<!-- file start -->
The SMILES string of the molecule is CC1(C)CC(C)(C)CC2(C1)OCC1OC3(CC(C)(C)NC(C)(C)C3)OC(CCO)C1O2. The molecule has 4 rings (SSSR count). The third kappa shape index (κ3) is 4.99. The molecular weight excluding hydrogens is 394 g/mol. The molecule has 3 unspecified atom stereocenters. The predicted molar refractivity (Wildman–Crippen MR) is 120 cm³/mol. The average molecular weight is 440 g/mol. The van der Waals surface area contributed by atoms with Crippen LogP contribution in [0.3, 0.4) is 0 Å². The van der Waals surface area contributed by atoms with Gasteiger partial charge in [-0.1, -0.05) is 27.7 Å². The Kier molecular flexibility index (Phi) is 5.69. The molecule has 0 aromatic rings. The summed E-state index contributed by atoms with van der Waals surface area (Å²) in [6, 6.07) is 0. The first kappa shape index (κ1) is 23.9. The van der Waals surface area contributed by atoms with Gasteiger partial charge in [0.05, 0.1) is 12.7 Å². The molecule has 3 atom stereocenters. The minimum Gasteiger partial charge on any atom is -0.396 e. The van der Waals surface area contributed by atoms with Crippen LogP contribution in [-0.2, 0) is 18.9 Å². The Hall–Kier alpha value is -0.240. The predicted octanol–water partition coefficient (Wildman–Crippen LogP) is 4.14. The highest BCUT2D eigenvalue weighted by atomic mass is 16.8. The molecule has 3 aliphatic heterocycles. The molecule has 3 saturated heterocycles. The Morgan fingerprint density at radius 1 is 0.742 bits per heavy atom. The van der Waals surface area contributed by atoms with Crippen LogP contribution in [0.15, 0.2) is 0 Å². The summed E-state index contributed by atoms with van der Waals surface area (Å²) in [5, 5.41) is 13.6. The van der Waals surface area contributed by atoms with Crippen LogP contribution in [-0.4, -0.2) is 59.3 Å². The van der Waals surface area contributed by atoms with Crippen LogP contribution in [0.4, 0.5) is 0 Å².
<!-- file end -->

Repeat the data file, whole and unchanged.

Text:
The SMILES string of the molecule is CC1(C)CC(C)(C)CC2(C1)OCC1OC3(CC(C)(C)NC(C)(C)C3)OC(CCO)C1O2. The molecule has 4 rings (SSSR count). The third kappa shape index (κ3) is 4.99. The molecular weight excluding hydrogens is 394 g/mol. The molecule has 3 unspecified atom stereocenters. The predicted molar refractivity (Wildman–Crippen MR) is 120 cm³/mol. The average molecular weight is 440 g/mol. The van der Waals surface area contributed by atoms with Crippen LogP contribution in [0.3, 0.4) is 0 Å². The van der Waals surface area contributed by atoms with Gasteiger partial charge in [-0.1, -0.05) is 27.7 Å². The Kier molecular flexibility index (Phi) is 5.69. The molecule has 0 aromatic rings. The summed E-state index contributed by atoms with van der Waals surface area (Å²) in [6, 6.07) is 0. The first kappa shape index (κ1) is 23.9. The van der Waals surface area contributed by atoms with Gasteiger partial charge in [0.05, 0.1) is 12.7 Å². The molecule has 3 atom stereocenters. The minimum Gasteiger partial charge on any atom is -0.396 e. The van der Waals surface area contributed by atoms with Crippen LogP contribution in [-0.2, 0) is 18.9 Å². The Hall–Kier alpha value is -0.240. The predicted octanol–water partition coefficient (Wildman–Crippen LogP) is 4.14. The highest BCUT2D eigenvalue weighted by atomic mass is 16.8. The molecule has 3 aliphatic heterocycles. The molecule has 3 saturated heterocycles. The Morgan fingerprint density at radius 1 is 0.742 bits per heavy atom. The van der Waals surface area contributed by atoms with Crippen LogP contribution in [0.15, 0.2) is 0 Å². The summed E-state index contributed by atoms with van der Waals surface area (Å²) in [5, 5.41) is 13.6. The van der Waals surface area contributed by atoms with Crippen LogP contribution in [-0.4, -0.2) is 59.3 Å². The van der Waals surface area contributed by atoms with Crippen LogP contribution in [0.4, 0.5) is 0 Å².